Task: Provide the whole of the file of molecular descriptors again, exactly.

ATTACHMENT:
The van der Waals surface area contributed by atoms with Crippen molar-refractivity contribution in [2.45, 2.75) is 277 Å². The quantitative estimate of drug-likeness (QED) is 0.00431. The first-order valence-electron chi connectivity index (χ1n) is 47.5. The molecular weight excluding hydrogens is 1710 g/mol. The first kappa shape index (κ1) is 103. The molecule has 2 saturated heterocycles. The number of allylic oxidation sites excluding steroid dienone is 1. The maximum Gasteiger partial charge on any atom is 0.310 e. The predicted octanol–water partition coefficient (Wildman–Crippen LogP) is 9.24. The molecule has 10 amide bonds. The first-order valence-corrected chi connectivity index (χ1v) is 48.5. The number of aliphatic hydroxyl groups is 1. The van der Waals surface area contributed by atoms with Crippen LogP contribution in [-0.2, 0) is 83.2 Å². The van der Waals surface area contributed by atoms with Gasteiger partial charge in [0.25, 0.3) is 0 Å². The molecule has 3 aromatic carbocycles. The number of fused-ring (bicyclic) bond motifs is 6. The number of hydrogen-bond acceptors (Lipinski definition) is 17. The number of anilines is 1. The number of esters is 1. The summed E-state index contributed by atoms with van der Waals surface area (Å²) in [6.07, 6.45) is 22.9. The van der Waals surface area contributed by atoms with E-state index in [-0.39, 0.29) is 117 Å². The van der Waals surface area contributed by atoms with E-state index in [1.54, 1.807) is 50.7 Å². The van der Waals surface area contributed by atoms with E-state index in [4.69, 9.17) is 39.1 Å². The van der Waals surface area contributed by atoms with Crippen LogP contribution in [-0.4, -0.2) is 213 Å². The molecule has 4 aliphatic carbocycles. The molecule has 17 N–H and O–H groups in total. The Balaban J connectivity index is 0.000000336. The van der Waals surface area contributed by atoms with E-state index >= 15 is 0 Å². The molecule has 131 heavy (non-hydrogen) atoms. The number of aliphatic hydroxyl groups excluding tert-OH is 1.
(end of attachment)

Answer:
The van der Waals surface area contributed by atoms with Crippen molar-refractivity contribution in [2.45, 2.75) is 277 Å². The quantitative estimate of drug-likeness (QED) is 0.00431. The first-order valence-electron chi connectivity index (χ1n) is 47.5. The molecular weight excluding hydrogens is 1710 g/mol. The first kappa shape index (κ1) is 103. The molecule has 2 saturated heterocycles. The number of allylic oxidation sites excluding steroid dienone is 1. The maximum Gasteiger partial charge on any atom is 0.310 e. The predicted octanol–water partition coefficient (Wildman–Crippen LogP) is 9.24. The molecule has 10 amide bonds. The first-order valence-corrected chi connectivity index (χ1v) is 48.5. The number of aliphatic hydroxyl groups is 1. The van der Waals surface area contributed by atoms with Crippen LogP contribution in [-0.2, 0) is 83.2 Å². The van der Waals surface area contributed by atoms with Gasteiger partial charge in [0.25, 0.3) is 0 Å². The molecule has 3 aromatic carbocycles. The number of fused-ring (bicyclic) bond motifs is 6. The number of hydrogen-bond acceptors (Lipinski definition) is 17. The number of anilines is 1. The number of esters is 1. The summed E-state index contributed by atoms with van der Waals surface area (Å²) in [6.07, 6.45) is 22.9. The van der Waals surface area contributed by atoms with E-state index in [-0.39, 0.29) is 117 Å². The van der Waals surface area contributed by atoms with E-state index in [1.54, 1.807) is 50.7 Å². The van der Waals surface area contributed by atoms with E-state index in [4.69, 9.17) is 39.1 Å². The van der Waals surface area contributed by atoms with Crippen LogP contribution in [-0.4, -0.2) is 213 Å². The molecule has 4 aliphatic carbocycles. The molecule has 17 N–H and O–H groups in total. The Balaban J connectivity index is 0.000000336. The van der Waals surface area contributed by atoms with E-state index >= 15 is 0 Å². The molecule has 131 heavy (non-hydrogen) atoms. The number of aliphatic hydroxyl groups excluding tert-OH is 1.